Real World Implications of Forest Service’s New Process for Finalizing Records Of Decision

About a year ago, the Department of Agriculture (“USDA”) issued a final rule establishing a ‎new and exclusive process for filing objections to certain proposed National Forest Service (“NFS”) ‎projects and activities (78 Fed. Reg. 18,481 (Mar. 27, 2013)). The new procedure is prescribed in 36 CFR Part 218. The affected projects and ‎activities consist of the decisions implementing land management plans and documented with a Record of Decision (“ROD”) or ‎Decision Notice (“DN”). The new procedure provides for the ‎resolution of objections prior to the NFS making a final decision. The old procedure, based on the ‎Appeal Reform Act, provides for a post-decisional administrative appeal process.‎

The new procedure applies to NFS project proposals that are beyond the scoping stage (e.g., ‎those “which have legal notice published [as of March 27, 2013]”) but will not have a signed ROD until ‎after September 26, 2013. NFS has now begun taking the position that the new ‎process applies to specific projects, meaning that ROD’s issued at the conclusion of a NEPA review are not subject to administrative review.

Under the new procedure, objectors will have 45 days after legal notice of the Final ‎Environmental Impact Statement (EIS) and draft ROD to file objections. The NFS is required to ‎respond to all objections but will have only 45 calendar days plus one 30-day extension to do so. The ‎Final EIS and ROD will become final soon after the NFS responds to objections. At this point, the ‎administrative process for the EIS will be completed, but opponents may pursue judicial review.‎

When a NEPA process Final EIS differs from the Draft EIS in ways the participating public deems ‎‎“significant” or when the Final EIS contains data, reports or studies not previously relied upon by the ‎NFS in the Draft EIS, the draft ROD subsumes the risks associated with those issues. Simply put, the ‎new process provides a basis for dozens of objections to the process itself as fundamentally ‎unfair and not in keeping with the goals of NEPA. How will the NFS respond to these ‎complaints? We will know for certain in the next few weeks as cases come to the end of the new NFS ‎time limits.‎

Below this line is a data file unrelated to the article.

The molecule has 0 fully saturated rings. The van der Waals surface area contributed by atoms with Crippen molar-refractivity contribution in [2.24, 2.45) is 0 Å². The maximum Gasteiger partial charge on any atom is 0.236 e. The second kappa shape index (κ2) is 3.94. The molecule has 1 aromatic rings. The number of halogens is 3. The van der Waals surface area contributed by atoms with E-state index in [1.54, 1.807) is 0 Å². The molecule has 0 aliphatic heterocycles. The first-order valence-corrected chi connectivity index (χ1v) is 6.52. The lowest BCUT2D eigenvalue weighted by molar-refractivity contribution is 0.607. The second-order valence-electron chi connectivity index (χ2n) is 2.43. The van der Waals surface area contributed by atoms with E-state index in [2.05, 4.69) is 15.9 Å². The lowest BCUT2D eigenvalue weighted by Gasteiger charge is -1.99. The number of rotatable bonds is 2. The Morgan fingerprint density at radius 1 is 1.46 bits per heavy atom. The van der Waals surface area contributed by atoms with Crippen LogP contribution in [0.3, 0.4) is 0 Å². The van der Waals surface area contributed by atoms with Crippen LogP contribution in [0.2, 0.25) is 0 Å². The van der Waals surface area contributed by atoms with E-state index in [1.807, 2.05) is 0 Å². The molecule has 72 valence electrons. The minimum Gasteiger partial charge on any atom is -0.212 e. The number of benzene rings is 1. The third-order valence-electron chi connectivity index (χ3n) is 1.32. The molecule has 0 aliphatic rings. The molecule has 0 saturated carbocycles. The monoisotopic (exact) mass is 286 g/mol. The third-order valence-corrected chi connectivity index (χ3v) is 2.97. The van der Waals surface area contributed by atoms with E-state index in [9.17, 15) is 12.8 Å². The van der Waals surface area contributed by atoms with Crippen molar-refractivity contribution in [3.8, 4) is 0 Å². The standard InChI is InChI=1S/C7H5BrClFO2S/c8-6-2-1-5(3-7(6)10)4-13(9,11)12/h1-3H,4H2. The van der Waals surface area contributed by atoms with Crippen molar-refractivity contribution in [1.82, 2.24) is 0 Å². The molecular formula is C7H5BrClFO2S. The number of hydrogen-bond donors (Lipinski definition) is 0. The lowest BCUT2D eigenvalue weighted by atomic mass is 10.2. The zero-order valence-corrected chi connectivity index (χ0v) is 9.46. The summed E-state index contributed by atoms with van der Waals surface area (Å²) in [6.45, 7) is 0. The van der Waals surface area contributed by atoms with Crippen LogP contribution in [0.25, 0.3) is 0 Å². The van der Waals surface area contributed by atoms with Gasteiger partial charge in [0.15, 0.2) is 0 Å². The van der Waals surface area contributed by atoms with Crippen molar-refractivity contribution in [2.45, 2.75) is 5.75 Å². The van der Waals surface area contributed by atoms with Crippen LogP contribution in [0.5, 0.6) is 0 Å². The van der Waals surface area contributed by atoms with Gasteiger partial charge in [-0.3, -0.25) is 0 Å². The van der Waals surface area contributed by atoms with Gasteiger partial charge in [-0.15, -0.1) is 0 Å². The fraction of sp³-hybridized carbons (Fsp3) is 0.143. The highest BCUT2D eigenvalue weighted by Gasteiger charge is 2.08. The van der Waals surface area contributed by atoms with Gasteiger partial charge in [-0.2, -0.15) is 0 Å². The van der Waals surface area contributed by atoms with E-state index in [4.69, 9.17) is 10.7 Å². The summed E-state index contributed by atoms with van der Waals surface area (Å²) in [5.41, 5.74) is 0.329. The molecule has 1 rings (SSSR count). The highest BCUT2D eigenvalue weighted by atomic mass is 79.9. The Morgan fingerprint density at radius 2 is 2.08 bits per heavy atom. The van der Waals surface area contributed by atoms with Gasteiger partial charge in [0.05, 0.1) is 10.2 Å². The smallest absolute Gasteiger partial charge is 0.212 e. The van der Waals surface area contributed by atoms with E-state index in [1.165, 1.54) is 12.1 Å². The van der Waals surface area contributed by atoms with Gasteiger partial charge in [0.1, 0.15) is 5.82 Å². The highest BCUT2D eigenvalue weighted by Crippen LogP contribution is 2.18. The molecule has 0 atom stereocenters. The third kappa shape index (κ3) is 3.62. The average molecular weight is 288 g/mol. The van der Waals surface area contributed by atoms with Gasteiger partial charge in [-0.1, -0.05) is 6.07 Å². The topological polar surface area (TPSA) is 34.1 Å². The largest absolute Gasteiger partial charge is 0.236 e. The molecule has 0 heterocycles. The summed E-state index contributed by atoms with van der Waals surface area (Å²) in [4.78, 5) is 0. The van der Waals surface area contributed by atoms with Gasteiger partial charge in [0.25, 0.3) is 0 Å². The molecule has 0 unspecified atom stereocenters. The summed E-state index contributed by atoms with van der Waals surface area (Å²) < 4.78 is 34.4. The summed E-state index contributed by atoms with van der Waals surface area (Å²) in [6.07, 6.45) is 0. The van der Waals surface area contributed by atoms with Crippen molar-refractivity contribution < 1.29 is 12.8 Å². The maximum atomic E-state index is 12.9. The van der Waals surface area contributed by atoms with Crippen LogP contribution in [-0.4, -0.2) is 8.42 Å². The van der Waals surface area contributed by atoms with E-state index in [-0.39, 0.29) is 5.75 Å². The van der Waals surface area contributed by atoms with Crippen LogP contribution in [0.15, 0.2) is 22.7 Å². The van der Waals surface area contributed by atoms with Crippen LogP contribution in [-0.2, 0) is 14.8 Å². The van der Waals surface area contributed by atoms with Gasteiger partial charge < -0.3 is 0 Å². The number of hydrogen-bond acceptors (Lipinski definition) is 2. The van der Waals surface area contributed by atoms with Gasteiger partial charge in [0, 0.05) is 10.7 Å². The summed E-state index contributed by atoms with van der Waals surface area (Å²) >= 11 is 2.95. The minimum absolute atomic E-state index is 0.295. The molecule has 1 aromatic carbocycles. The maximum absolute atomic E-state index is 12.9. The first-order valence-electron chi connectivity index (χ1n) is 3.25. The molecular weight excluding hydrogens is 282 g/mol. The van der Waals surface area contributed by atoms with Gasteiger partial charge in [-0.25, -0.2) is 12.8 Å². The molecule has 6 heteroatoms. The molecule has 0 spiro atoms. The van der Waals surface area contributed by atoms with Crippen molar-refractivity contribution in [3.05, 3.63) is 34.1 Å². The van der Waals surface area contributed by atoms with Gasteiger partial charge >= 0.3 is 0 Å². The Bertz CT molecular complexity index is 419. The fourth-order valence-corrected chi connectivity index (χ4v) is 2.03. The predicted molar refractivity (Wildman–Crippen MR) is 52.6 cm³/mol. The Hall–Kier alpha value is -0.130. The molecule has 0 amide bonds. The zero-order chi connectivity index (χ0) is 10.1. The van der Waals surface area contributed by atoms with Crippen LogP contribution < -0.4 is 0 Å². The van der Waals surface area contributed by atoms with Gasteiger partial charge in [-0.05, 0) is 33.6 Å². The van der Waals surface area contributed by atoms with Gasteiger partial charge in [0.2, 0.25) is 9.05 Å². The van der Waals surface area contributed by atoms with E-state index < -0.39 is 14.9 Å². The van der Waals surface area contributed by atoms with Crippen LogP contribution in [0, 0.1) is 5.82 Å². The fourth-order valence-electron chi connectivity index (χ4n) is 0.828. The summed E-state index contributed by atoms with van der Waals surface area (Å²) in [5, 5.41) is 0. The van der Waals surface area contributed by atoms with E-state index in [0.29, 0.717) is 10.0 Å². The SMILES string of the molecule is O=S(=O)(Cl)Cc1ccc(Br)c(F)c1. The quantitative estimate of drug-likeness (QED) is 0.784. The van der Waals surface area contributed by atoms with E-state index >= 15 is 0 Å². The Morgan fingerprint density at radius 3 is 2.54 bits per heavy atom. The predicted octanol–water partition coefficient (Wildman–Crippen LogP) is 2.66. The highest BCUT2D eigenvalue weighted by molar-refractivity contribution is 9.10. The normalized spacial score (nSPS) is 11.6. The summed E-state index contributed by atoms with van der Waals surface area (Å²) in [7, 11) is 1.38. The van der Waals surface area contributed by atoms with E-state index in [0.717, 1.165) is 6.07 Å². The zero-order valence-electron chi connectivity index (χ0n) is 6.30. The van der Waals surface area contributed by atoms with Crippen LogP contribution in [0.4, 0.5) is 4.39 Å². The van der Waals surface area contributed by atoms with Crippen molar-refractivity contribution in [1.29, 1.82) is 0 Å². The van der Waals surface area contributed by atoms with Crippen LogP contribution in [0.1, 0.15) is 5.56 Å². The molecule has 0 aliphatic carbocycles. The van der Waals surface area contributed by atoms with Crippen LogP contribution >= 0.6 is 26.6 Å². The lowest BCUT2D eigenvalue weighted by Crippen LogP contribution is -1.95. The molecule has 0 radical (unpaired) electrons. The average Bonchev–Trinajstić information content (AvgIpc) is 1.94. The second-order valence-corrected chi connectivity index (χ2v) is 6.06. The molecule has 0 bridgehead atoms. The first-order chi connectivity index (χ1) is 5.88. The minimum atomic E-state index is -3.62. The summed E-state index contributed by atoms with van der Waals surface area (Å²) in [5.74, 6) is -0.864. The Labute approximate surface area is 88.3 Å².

For regulated industry, the balance between reasonable regulatory approval time frames and ‎ensuring quality decision making sets up a tension that at the end of the day may lead to increased ‎litigation. Increased litigation serves neither side of the balance. While time limits can be useful for ‎moving regulatory processes along, there are unintended consequences. In an attempt to keep the ‎process moving, the NFS may have inadvertently set up another issue for appeal. The new process ‎poses a number of questions and introduces uncertainty that may not have been contemplated by ‎placing limitation on the timing of the decisions. Given the time limits, what is an acceptable level of ‎change from draft to final reports? How much more work can the NFS do after the draft? Should NFS ‎be limited in its ability to make changes based on comments to a draft because making changes will ‎invoke an new issue for appeal? For those involved in this and other regulatory processes in which ‎time limits are imposed the final decisions here by NFS and perhaps a court will have far reaching ‎implications.‎

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